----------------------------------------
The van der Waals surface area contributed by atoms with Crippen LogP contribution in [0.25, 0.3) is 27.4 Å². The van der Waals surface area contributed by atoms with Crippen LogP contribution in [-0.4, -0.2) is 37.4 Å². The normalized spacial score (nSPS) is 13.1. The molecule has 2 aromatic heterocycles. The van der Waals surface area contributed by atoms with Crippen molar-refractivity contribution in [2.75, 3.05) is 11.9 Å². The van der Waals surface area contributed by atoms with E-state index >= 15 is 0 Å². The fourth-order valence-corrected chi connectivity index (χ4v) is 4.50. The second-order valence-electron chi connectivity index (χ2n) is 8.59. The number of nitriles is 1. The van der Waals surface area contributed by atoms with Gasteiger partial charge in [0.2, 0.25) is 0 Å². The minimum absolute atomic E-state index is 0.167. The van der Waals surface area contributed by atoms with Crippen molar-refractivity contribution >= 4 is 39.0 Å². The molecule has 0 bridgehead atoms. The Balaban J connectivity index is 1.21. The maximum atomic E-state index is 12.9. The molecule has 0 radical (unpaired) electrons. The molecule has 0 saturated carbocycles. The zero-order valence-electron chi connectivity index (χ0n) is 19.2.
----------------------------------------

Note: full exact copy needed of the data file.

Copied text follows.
The van der Waals surface area contributed by atoms with Crippen LogP contribution in [0.25, 0.3) is 27.4 Å². The van der Waals surface area contributed by atoms with Crippen LogP contribution in [-0.4, -0.2) is 37.4 Å². The normalized spacial score (nSPS) is 13.1. The molecule has 2 aromatic heterocycles. The van der Waals surface area contributed by atoms with Crippen molar-refractivity contribution in [2.75, 3.05) is 11.9 Å². The van der Waals surface area contributed by atoms with E-state index >= 15 is 0 Å². The fourth-order valence-corrected chi connectivity index (χ4v) is 4.50. The second-order valence-electron chi connectivity index (χ2n) is 8.59. The number of nitriles is 1. The van der Waals surface area contributed by atoms with Gasteiger partial charge in [0.2, 0.25) is 0 Å². The minimum absolute atomic E-state index is 0.167. The van der Waals surface area contributed by atoms with Crippen molar-refractivity contribution >= 4 is 39.0 Å². The molecule has 0 bridgehead atoms. The Balaban J connectivity index is 1.21. The maximum atomic E-state index is 12.9. The molecule has 0 radical (unpaired) electrons. The molecule has 0 saturated carbocycles. The zero-order valence-electron chi connectivity index (χ0n) is 19.2.